While scholars of writing self-efficacy (WSE) have long explored self-efficacy as multidimensional, not every crucial dimension of self-efficacy has been explored (Walker; Zumbrunn et al.; Bruning and Kauffman). Recently, scholars have called for new WSE dimensions so that scholars can better examine the contextual and relational factors of self-efficacy (Usher and Pajares 786). My thesis is one answer to this call. Using ideas from contemporary affect theory and data from an IRB-approved study on thirteen high school seniors in a language arts class, I theorize and explore a new dimension of WSE that I call affective connections. Affective connections are connections both intentional and unintentional between bodies/objects that to varying degrees stick to and influence other bodies/objects. By analyzing the study’s ethnographic data, I found that affective connections are a helpful dimension for exploring how relationships and contexts influence self-efficacy. In two particular types of affective connections—student connections to assignments and student connections to teachers—intense connections often, but not always, indicated high self-efficacy to complete tasks and skills successfully, present and generate ideas, and self-regulate. More intense connections also usually indicated less student apathy about self-efficacy tasks or skills. Yet affective connections also complicate self-efficacy. Strong connections are not inherently positive, and affective connections ultimately reveal the ever-shifting and sometimes contradictory nature of WSE. My study indicates that affective connections are an exciting, likely widely applicable dimension of self-efficacy that may bolster scholars’ understanding of self-efficacy as a highly relational and contextual concept.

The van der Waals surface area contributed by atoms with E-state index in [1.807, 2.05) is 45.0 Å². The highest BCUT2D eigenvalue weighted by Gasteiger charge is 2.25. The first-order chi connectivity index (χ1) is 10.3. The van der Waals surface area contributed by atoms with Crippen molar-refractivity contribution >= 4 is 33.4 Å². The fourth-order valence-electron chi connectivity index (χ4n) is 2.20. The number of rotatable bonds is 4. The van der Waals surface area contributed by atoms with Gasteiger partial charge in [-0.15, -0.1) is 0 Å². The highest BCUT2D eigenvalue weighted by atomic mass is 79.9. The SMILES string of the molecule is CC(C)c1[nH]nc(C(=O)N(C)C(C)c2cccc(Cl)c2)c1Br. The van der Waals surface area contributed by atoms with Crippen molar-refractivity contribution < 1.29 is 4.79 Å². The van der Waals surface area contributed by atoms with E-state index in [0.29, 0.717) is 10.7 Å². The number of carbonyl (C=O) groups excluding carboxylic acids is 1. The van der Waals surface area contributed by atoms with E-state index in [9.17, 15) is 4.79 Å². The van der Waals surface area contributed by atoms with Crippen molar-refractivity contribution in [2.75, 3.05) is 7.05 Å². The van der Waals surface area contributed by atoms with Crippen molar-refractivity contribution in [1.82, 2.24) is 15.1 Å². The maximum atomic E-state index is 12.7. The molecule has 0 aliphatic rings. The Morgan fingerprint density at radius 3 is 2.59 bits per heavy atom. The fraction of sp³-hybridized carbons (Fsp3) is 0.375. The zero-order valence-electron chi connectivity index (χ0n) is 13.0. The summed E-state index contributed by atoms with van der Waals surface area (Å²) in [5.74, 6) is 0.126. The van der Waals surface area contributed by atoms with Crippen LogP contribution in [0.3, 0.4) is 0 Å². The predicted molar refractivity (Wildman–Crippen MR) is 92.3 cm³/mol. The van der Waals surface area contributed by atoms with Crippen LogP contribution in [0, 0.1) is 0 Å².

College and Department

Humanities; English



Date Submitted


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self-efficacy, writing self-efficacy, connection, relationship, affect, ideation, self-regulation, teachers, assignments, multidimensionality, language arts, high school, composition, writing studies